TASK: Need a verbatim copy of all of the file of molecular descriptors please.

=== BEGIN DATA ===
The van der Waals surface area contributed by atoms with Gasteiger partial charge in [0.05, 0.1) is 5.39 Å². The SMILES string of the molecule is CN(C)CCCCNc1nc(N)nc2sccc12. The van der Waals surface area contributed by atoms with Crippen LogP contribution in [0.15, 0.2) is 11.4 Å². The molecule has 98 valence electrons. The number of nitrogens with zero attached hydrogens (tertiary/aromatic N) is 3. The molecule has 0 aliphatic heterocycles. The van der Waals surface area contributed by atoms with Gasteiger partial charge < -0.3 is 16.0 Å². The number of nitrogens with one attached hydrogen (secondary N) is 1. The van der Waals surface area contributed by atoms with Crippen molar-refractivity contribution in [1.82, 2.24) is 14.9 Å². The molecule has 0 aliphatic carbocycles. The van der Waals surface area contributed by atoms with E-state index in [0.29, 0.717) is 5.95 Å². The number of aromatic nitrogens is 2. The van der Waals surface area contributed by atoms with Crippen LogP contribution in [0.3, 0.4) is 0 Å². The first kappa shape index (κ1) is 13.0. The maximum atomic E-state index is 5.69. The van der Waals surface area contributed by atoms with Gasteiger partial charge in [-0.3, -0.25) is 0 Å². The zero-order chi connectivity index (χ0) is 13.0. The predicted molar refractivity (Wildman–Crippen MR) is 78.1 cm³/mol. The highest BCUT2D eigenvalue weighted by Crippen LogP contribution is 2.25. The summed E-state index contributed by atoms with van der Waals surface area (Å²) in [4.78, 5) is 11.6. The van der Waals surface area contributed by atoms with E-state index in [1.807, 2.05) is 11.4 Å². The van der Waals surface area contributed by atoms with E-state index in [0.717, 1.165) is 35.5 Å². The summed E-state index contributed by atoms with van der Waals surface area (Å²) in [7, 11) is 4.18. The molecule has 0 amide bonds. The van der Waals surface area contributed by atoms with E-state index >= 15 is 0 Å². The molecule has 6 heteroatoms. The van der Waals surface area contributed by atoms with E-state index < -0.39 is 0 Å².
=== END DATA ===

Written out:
The van der Waals surface area contributed by atoms with Gasteiger partial charge in [0.05, 0.1) is 5.39 Å². The SMILES string of the molecule is CN(C)CCCCNc1nc(N)nc2sccc12. The van der Waals surface area contributed by atoms with Crippen LogP contribution in [0.15, 0.2) is 11.4 Å². The molecule has 98 valence electrons. The number of nitrogens with zero attached hydrogens (tertiary/aromatic N) is 3. The molecule has 0 aliphatic heterocycles. The van der Waals surface area contributed by atoms with Gasteiger partial charge < -0.3 is 16.0 Å². The number of nitrogens with one attached hydrogen (secondary N) is 1. The van der Waals surface area contributed by atoms with Crippen molar-refractivity contribution in [1.82, 2.24) is 14.9 Å². The molecule has 0 aliphatic carbocycles. The van der Waals surface area contributed by atoms with E-state index in [0.29, 0.717) is 5.95 Å². The number of aromatic nitrogens is 2. The van der Waals surface area contributed by atoms with Crippen LogP contribution in [0.3, 0.4) is 0 Å². The first kappa shape index (κ1) is 13.0. The maximum atomic E-state index is 5.69. The van der Waals surface area contributed by atoms with Gasteiger partial charge in [-0.3, -0.25) is 0 Å². The zero-order chi connectivity index (χ0) is 13.0. The predicted molar refractivity (Wildman–Crippen MR) is 78.1 cm³/mol. The highest BCUT2D eigenvalue weighted by Crippen LogP contribution is 2.25. The summed E-state index contributed by atoms with van der Waals surface area (Å²) in [4.78, 5) is 11.6. The van der Waals surface area contributed by atoms with E-state index in [1.807, 2.05) is 11.4 Å². The van der Waals surface area contributed by atoms with E-state index in [0.717, 1.165) is 35.5 Å². The summed E-state index contributed by atoms with van der Waals surface area (Å²) in [7, 11) is 4.18. The molecule has 0 amide bonds. The van der Waals surface area contributed by atoms with E-state index >= 15 is 0 Å². The molecule has 6 heteroatoms. The van der Waals surface area contributed by atoms with E-state index < -0.39 is 0 Å².